The study, published in Current Biology, focuses on cilia, the cellular structures that by sensing chemicals and mechanical forces allow for smelling, hearing, and many other essential functions.
Researchers at IRB Barcelona reveal that the protein E-Cadherin is required for groups of diverse cells to migrate together
Tumours with intermediary levels of E-Cadherin generally have a poorer prognosis; the phenomenon of heterogeneous cell migration may be related to this
Researchers at IRB Barcelona discover the molecular mechanism that determines how epigenetic markers influence gene expression
Combination of two strong denaturants of DNA leads to stabilization of the structure
An unexpected finding that opens new fields to the biotechnological use of DNA
A study, published today in the journal Nature, marks a milestone in the understanding of chronic lymphocytic leukemia (CLL)
CLL is the most frequent leukemia with more than 12,000 new cases diagnosed in Europe every year
IRB Barcelona group leader Modesto Orozco participated in the study as he is involved with the International Cancer Genome Consortium (ICGC)
Maria Macias, Pau Martín, and Joan Massagué publish a featured review article in Trends in Biochemical Sciences (TIBS) on the Smad protein family, the members of which play a key role in cancer.
The article is accompanied by a web application in which available 3D structures of Smads can be explored, as can their alterations in several metazoa, their variability in humans, and their mutations in tumours.
Researchers at IRB Barcelona study CEP63, a gene that is mutated in Seckel Syndrome, a rare disease that causes microcephaly and growth defects.
The protein CEP63 is crucial for the correct division of brain stem cells. In its absence, mice reproduce Seckel Syndrome.
The scientists rescued the microcephaly during mouse embryonic development by removing a protein that caused the loss of stem cells.
Also, CEP63-depleted male mice are infertile. The relationship between this protein and sperm production is revealed for the first time.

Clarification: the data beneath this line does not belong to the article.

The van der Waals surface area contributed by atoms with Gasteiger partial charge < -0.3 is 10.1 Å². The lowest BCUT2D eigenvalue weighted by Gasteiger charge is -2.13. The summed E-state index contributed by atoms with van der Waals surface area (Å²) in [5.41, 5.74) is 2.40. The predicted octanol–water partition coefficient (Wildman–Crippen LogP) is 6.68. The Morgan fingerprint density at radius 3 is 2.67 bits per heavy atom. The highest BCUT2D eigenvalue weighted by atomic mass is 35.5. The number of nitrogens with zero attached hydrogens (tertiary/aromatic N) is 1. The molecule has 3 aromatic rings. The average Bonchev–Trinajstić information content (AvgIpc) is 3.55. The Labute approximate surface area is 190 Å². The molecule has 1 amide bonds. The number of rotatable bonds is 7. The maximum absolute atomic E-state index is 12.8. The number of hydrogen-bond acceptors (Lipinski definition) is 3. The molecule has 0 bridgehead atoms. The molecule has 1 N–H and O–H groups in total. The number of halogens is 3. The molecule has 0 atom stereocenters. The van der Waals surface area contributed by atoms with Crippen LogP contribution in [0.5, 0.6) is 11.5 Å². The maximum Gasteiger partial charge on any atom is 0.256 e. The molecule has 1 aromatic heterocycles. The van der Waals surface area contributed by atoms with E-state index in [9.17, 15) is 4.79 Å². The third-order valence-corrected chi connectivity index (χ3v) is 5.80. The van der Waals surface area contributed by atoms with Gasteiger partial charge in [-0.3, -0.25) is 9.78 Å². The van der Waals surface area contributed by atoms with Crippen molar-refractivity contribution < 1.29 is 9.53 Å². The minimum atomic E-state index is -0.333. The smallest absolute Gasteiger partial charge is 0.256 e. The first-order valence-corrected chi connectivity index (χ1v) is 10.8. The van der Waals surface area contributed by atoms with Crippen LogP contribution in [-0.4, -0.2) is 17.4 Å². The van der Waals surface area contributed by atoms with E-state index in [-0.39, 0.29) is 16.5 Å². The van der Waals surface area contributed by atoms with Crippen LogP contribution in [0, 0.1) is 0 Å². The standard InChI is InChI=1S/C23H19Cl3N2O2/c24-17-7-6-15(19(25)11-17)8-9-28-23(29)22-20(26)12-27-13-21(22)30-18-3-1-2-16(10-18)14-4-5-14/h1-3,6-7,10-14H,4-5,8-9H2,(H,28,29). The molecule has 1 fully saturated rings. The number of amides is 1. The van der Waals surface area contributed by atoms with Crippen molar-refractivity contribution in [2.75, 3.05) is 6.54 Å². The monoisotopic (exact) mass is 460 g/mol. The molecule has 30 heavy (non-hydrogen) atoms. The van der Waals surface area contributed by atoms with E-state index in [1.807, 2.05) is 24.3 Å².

A study done on fruit flies and published in Nature Communications reveals that the protein dDsk2, in addition to degrading proteins, also plays a key role in regulating gene expression.
This protein is also present in humans and is known to be mutated in several neurodegenerative diseases, including Alzheimer’s. But the mechanism by which these mutations contribute to the development of disease remains unclear.
IRB Barcelona is to start a study to examine the relationship between dDsk2 mutations and neurodegenerative diseases.
dSysMap (which stands for “Disease-mutations Systemic Mapping”) is a computational tool to interpret the effect of genetic mutations on the development of complex diseases.
The tool allows researchers to explore how alterations in more than 2,000 proteins affect the diverse biological functions in which these molecules are involved.
The Pan-Cancer consortium has included the tool in order to gain a more global view of the causes of tumour development.
A study published in Nature Genetics by researchers at IRB Barcelona explains the basis for the classification of colon tumours in good or bad prognosis by analysing the tissue surrounding the tumour cells.
The scientists are currently developing a test that enables the identification of patients at risk of relapse after surgical removal of the tumour by measuring 4-6 genes expressed by the tumour microenvironment.
The researchers also propose to test in patients a particular drug that blocks the metastatic capacity of colorectal cancers in mice.
This drug has been tested using novel technology that allows the growth of mini colon cancers, also known as organoids, derived from patient samples.